The problem of relaxation is studied via the microscopic Hamiltonian model of an impurity (or particle of interest) embedded in a linear chain of harmonic oscillators. When the mass of the particle of interest is sufficiently larger than that of the ‘‘bath’’ particle and the system is classical, the velocity autocorrelation function of the particle of interest is known to consist of the sum of an exponentially decaying term and a nonexponential contribution with a slow tail of oscillatory nature. The damping of the exponential decay is determined by using a renormalization procedure within the context of the generalized Langevin equation. By expressing the ‘‘bath’’ coordinates in terms of normal modes and using a scalar product of the Kubo type, it is shown that the classical Liouvillian becomes formally equivalent to the quantum-mechanical Hamiltonian introduced by Friedrichs to study unstable quantum-mechanical states. In the case of a finite number N of particles (or 2N normal modes) the excited state of the Friedrichs model largely overlaps an ‘‘eigenstate’’ ‖S〉, the ‘‘eigenvalue’’ of which is straightforwardly expressed in terms of the model parameters. It is shown that in the continuum limit (N=∞) this ‘‘eigenvalue’’ becomes complex and its imaginary part coincides with the renormalized damping above. It is also shown that the projection approach to the Fokker-Planck equation leads precisely to the same renormalized damping coefficient. The major conclusion is that the Fokker-Planck description refers to the stochastic dynamics of a sort of dressed variable rather than that of the merely bare velocity. Furthermore, we conclude that whereas the decay of the autocorrelation function of the bare velocity cannot be exponential in accordance with the general remarks by Lee [Phys. Rev. Lett. 51, 1227 (1983)], the decay of the dressed variable is an exact exponential. It is argued that to establish a contact with real experiments, the Kubo approach to the linear response to an external excitation should be reformulated and that this might naturally lead to the basic tenets of the subdynamics of Prigogine and co-workers. The relations between the present and a former approach to the Fokker-Planck equation to be associated to non-Markovian processes are studied.

SUBDYNAMICS, FOKKER-PLANCK EQUATION, AND EXPONENTIAL DECAY OF RELAXATION PROCESSES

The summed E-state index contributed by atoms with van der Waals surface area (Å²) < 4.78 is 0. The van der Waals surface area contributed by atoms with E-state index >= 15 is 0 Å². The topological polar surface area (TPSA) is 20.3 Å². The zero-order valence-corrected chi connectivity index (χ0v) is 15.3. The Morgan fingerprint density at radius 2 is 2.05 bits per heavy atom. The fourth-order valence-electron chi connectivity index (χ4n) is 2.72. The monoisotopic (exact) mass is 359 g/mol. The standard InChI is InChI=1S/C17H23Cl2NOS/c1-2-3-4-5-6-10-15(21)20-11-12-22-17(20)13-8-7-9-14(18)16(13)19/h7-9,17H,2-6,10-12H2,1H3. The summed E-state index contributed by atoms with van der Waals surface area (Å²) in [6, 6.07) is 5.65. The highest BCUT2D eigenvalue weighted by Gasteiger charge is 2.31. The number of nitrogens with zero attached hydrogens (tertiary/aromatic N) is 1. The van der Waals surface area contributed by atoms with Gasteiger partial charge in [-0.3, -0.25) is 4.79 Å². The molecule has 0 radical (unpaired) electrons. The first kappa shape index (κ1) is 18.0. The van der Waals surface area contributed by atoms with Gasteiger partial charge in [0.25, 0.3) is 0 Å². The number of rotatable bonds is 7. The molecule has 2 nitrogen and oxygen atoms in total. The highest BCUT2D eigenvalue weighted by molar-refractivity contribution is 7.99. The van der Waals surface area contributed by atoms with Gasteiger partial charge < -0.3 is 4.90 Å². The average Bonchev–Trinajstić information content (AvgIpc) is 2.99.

VITALI, David;
1989

Abstract

The problem of relaxation is studied via the microscopic Hamiltonian model of an impurity (or particle of interest) embedded in a linear chain of harmonic oscillators. When the mass of the particle of interest is sufficiently larger than that of the ‘‘bath’’ particle and the system is classical, the velocity autocorrelation function of the particle of interest is known to consist of the sum of an exponentially decaying term and a nonexponential contribution with a slow tail of oscillatory nature. The damping of the exponential decay is determined by using a renormalization procedure within the context of the generalized Langevin equation. By expressing the ‘‘bath’’ coordinates in terms of normal modes and using a scalar product of the Kubo type, it is shown that the classical Liouvillian becomes formally equivalent to the quantum-mechanical Hamiltonian introduced by Friedrichs to study unstable quantum-mechanical states. In the case of a finite number N of particles (or 2N normal modes) the excited state of the Friedrichs model largely overlaps an ‘‘eigenstate’’ ‖S〉, the ‘‘eigenvalue’’ of which is straightforwardly expressed in terms of the model parameters. It is shown that in the continuum limit (N=∞) this ‘‘eigenvalue’’ becomes complex and its imaginary part coincides with the renormalized damping above. It is also shown that the projection approach to the Fokker-Planck equation leads precisely to the same renormalized damping coefficient. The major conclusion is that the Fokker-Planck description refers to the stochastic dynamics of a sort of dressed variable rather than that of the merely bare velocity. Furthermore, we conclude that whereas the decay of the autocorrelation function of the bare velocity cannot be exponential in accordance with the general remarks by Lee [Phys. Rev. Lett. 51, 1227 (1983)], the decay of the dressed variable is an exact exponential. It is argued that to establish a contact with real experiments, the Kubo approach to the linear response to an external excitation should be reformulated and that this might naturally lead to the basic tenets of the subdynamics of Prigogine and co-workers. The relations between the present and a former approach to the Fokker-Planck equation to be associated to non-Markovian processes are studied.
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Utilizza questo identificativo per citare o creare un link a questo documento: http://hdl.handle.net/11581/208670
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